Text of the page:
Yesterday, Catholic League president Bill Donohue wrote the following e-mail to New York City Department of Transportation (DOT) spokesman Seth Solomonow:
“I understand that a nativity scene was removed from St. George Ferry Terminal, but it is unclear why. If there is a policy censoring crèches, I would like to see a copy of it. The menorah, which is a religious symbol (as determined by the U.S. Supreme Court), was recently on display at this site, so it is important that equal treatment be afforded Christian symbols.
“In the mid-1990s, I had a dispute with the Long Island Rail Road about this very same issue. I am happy to report that in 1996, Thomas Prendergast, the president of the LIRR, permitted a nativity scene in the waiting room, next to the menorah. Since the MTA has no problem with displaying nativity scenes, it would seem logical that the DOT would have no problem.
“On Thursday, Dec. 16, the Catholic League will erect a life-size nativity scene in Central Park, right near the recent display of a menorah. The City’s Parks Department issues us a permit every year.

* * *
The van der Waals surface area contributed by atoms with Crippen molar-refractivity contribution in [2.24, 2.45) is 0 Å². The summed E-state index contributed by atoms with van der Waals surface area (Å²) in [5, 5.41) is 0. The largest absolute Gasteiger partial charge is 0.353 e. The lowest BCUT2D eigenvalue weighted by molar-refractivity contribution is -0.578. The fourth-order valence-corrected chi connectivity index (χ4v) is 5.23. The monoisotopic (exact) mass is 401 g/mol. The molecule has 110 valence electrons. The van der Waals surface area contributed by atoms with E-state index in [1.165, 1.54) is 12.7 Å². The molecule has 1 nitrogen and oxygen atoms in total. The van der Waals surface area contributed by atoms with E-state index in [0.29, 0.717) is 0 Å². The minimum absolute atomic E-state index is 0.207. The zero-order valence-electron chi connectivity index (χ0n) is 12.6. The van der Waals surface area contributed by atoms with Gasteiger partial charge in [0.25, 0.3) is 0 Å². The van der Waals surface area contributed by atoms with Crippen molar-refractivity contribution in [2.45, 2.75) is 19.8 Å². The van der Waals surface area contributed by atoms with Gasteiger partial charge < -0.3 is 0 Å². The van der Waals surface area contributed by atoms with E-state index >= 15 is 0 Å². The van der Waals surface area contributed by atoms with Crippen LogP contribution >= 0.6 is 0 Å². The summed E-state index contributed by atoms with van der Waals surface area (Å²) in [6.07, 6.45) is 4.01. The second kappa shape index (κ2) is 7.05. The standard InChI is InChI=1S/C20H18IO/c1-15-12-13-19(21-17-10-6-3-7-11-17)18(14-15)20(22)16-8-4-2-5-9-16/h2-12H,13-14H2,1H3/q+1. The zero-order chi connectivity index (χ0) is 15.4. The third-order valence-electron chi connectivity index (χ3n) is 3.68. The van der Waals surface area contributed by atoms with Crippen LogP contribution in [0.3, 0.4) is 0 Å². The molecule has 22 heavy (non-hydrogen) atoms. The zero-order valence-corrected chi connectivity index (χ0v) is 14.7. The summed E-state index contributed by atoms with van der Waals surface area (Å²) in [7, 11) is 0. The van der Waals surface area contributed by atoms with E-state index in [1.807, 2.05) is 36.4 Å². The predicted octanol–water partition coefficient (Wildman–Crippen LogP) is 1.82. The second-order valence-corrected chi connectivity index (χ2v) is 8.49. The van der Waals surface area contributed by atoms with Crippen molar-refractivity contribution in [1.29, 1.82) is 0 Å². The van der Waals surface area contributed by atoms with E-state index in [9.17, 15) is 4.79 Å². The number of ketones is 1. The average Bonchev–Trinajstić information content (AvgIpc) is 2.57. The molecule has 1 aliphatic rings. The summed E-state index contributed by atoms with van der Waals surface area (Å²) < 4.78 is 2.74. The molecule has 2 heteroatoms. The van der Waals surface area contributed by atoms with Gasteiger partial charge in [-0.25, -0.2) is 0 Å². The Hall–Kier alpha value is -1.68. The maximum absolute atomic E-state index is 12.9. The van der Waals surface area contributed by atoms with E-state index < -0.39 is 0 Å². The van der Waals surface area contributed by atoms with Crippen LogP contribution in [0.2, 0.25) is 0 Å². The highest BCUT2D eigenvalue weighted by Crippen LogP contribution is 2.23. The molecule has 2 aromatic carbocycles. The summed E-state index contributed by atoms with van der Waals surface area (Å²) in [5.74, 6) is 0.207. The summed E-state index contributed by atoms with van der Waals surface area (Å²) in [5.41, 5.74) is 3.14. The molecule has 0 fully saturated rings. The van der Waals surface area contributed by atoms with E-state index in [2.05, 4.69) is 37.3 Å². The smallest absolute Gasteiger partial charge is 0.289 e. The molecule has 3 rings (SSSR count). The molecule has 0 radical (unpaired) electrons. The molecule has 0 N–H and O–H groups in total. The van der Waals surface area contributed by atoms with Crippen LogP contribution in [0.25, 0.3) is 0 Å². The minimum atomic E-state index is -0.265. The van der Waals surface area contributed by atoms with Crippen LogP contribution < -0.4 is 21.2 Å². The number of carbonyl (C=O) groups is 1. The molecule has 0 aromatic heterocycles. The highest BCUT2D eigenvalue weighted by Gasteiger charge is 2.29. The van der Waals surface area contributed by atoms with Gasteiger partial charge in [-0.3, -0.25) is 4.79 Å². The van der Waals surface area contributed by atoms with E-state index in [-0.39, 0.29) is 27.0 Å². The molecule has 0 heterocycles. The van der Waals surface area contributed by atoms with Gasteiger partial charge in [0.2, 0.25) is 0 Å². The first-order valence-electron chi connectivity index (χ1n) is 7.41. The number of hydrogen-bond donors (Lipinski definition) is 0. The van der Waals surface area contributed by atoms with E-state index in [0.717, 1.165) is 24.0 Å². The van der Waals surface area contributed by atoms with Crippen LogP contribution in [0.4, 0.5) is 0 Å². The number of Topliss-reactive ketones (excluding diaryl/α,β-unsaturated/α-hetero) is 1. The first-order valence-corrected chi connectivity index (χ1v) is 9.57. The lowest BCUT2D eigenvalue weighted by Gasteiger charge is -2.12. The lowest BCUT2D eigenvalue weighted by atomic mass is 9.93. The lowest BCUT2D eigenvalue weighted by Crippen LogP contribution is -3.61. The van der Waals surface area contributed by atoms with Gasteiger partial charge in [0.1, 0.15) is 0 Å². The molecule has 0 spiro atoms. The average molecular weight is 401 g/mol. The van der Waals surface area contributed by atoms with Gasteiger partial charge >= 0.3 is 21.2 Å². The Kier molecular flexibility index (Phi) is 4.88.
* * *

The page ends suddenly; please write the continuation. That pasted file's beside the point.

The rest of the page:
“I look forward to hearing from you.”
Donohue speaks to this issue today:
We know Solomonow got the e-mail—we contacted him yesterday about it and spoke to someone in his office today. But there has been no response. Could it be that the DOT has no principled reason to stiff Christians? Could it be that they cannot justify giving preferential treatment to Jews? Could it be that they cannot defend the indefensible?
Contact Solomonow: email@example.com